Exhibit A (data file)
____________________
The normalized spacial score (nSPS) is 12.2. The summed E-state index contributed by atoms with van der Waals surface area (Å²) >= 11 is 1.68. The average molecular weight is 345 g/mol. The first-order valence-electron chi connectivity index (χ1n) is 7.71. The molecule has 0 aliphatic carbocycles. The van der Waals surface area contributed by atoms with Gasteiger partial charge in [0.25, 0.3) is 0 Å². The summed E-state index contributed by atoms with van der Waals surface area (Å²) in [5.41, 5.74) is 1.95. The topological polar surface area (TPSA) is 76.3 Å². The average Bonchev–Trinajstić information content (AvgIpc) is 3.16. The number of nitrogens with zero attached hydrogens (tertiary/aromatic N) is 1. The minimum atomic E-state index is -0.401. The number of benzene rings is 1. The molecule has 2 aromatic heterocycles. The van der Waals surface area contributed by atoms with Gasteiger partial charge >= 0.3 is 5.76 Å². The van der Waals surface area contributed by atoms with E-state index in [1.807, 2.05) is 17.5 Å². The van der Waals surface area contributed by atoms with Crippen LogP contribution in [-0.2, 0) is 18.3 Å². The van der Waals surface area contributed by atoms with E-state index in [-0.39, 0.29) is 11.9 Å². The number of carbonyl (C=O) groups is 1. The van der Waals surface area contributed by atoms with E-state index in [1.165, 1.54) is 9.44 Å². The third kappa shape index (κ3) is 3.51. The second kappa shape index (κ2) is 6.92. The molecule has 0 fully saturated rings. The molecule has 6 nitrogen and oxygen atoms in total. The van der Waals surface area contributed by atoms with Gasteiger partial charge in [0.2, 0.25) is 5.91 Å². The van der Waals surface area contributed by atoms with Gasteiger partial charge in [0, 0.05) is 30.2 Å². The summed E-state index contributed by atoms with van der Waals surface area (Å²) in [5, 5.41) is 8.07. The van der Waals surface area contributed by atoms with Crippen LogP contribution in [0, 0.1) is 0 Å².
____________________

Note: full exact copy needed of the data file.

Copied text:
The normalized spacial score (nSPS) is 12.2. The summed E-state index contributed by atoms with van der Waals surface area (Å²) >= 11 is 1.68. The average molecular weight is 345 g/mol. The first-order valence-electron chi connectivity index (χ1n) is 7.71. The molecule has 0 aliphatic carbocycles. The van der Waals surface area contributed by atoms with Gasteiger partial charge in [0.25, 0.3) is 0 Å². The summed E-state index contributed by atoms with van der Waals surface area (Å²) in [5.41, 5.74) is 1.95. The topological polar surface area (TPSA) is 76.3 Å². The average Bonchev–Trinajstić information content (AvgIpc) is 3.16. The number of nitrogens with zero attached hydrogens (tertiary/aromatic N) is 1. The minimum atomic E-state index is -0.401. The number of benzene rings is 1. The molecule has 2 aromatic heterocycles. The van der Waals surface area contributed by atoms with Gasteiger partial charge >= 0.3 is 5.76 Å². The van der Waals surface area contributed by atoms with E-state index in [1.807, 2.05) is 17.5 Å². The van der Waals surface area contributed by atoms with Crippen LogP contribution in [-0.2, 0) is 18.3 Å². The van der Waals surface area contributed by atoms with E-state index in [-0.39, 0.29) is 11.9 Å². The number of carbonyl (C=O) groups is 1. The van der Waals surface area contributed by atoms with E-state index in [1.165, 1.54) is 9.44 Å². The third kappa shape index (κ3) is 3.51. The second kappa shape index (κ2) is 6.92. The molecule has 0 fully saturated rings. The molecule has 6 nitrogen and oxygen atoms in total. The van der Waals surface area contributed by atoms with Gasteiger partial charge in [0.2, 0.25) is 5.91 Å². The van der Waals surface area contributed by atoms with Gasteiger partial charge in [0, 0.05) is 30.2 Å². The summed E-state index contributed by atoms with van der Waals surface area (Å²) in [5, 5.41) is 8.07. The van der Waals surface area contributed by atoms with Crippen LogP contribution in [0, 0.1) is 0 Å².